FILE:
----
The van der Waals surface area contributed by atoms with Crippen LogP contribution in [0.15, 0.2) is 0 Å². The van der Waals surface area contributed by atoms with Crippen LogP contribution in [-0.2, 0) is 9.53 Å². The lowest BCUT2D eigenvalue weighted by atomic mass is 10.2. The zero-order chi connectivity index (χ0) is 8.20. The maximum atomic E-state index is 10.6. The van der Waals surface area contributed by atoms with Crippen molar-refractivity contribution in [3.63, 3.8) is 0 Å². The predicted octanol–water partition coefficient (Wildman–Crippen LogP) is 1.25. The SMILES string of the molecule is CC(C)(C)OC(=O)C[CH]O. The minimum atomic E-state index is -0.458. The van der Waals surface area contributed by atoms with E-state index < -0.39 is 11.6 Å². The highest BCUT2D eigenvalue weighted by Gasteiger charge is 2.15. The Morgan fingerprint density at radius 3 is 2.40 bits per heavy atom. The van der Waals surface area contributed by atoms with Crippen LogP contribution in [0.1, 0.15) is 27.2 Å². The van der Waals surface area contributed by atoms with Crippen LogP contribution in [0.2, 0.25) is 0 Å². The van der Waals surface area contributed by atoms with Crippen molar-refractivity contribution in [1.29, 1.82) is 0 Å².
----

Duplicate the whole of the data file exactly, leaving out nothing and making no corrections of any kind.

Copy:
The van der Waals surface area contributed by atoms with Crippen LogP contribution in [0.15, 0.2) is 0 Å². The van der Waals surface area contributed by atoms with Crippen LogP contribution in [-0.2, 0) is 9.53 Å². The lowest BCUT2D eigenvalue weighted by atomic mass is 10.2. The zero-order chi connectivity index (χ0) is 8.20. The maximum atomic E-state index is 10.6. The van der Waals surface area contributed by atoms with Crippen molar-refractivity contribution in [3.63, 3.8) is 0 Å². The predicted octanol–water partition coefficient (Wildman–Crippen LogP) is 1.25. The SMILES string of the molecule is CC(C)(C)OC(=O)C[CH]O. The minimum atomic E-state index is -0.458. The van der Waals surface area contributed by atoms with E-state index < -0.39 is 11.6 Å². The highest BCUT2D eigenvalue weighted by Gasteiger charge is 2.15. The Morgan fingerprint density at radius 3 is 2.40 bits per heavy atom. The van der Waals surface area contributed by atoms with Crippen LogP contribution in [0.1, 0.15) is 27.2 Å². The van der Waals surface area contributed by atoms with Crippen LogP contribution in [0.2, 0.25) is 0 Å². The van der Waals surface area contributed by atoms with Crippen molar-refractivity contribution in [1.29, 1.82) is 0 Å².